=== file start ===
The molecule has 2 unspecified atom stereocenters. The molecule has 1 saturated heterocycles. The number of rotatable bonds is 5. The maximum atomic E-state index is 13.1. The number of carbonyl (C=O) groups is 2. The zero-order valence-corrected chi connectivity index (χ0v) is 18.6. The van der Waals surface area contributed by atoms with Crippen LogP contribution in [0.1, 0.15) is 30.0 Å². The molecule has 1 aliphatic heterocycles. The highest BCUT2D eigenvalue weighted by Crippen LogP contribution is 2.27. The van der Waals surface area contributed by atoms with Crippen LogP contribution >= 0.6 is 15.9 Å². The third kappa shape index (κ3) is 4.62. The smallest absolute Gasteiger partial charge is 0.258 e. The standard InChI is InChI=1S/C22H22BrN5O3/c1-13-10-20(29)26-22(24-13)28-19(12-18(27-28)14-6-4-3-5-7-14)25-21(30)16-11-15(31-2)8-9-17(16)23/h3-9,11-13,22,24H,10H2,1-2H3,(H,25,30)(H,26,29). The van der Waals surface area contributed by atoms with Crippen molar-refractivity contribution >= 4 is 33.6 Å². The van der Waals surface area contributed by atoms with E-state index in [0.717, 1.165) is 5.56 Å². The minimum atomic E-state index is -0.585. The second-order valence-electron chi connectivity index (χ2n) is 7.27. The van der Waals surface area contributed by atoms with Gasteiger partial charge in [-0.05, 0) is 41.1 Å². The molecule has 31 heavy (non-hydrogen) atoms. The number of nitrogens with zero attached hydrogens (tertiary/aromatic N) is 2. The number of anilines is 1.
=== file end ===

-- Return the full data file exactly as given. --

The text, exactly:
The molecule has 2 unspecified atom stereocenters. The molecule has 1 saturated heterocycles. The number of rotatable bonds is 5. The maximum atomic E-state index is 13.1. The number of carbonyl (C=O) groups is 2. The zero-order valence-corrected chi connectivity index (χ0v) is 18.6. The van der Waals surface area contributed by atoms with Crippen LogP contribution in [0.1, 0.15) is 30.0 Å². The molecule has 1 aliphatic heterocycles. The highest BCUT2D eigenvalue weighted by Crippen LogP contribution is 2.27. The van der Waals surface area contributed by atoms with Crippen LogP contribution >= 0.6 is 15.9 Å². The third kappa shape index (κ3) is 4.62. The smallest absolute Gasteiger partial charge is 0.258 e. The standard InChI is InChI=1S/C22H22BrN5O3/c1-13-10-20(29)26-22(24-13)28-19(12-18(27-28)14-6-4-3-5-7-14)25-21(30)16-11-15(31-2)8-9-17(16)23/h3-9,11-13,22,24H,10H2,1-2H3,(H,25,30)(H,26,29). The van der Waals surface area contributed by atoms with Crippen molar-refractivity contribution >= 4 is 33.6 Å². The van der Waals surface area contributed by atoms with E-state index in [0.717, 1.165) is 5.56 Å². The minimum atomic E-state index is -0.585. The second-order valence-electron chi connectivity index (χ2n) is 7.27. The van der Waals surface area contributed by atoms with Gasteiger partial charge in [-0.05, 0) is 41.1 Å². The molecule has 31 heavy (non-hydrogen) atoms. The number of nitrogens with zero attached hydrogens (tertiary/aromatic N) is 2. The number of anilines is 1.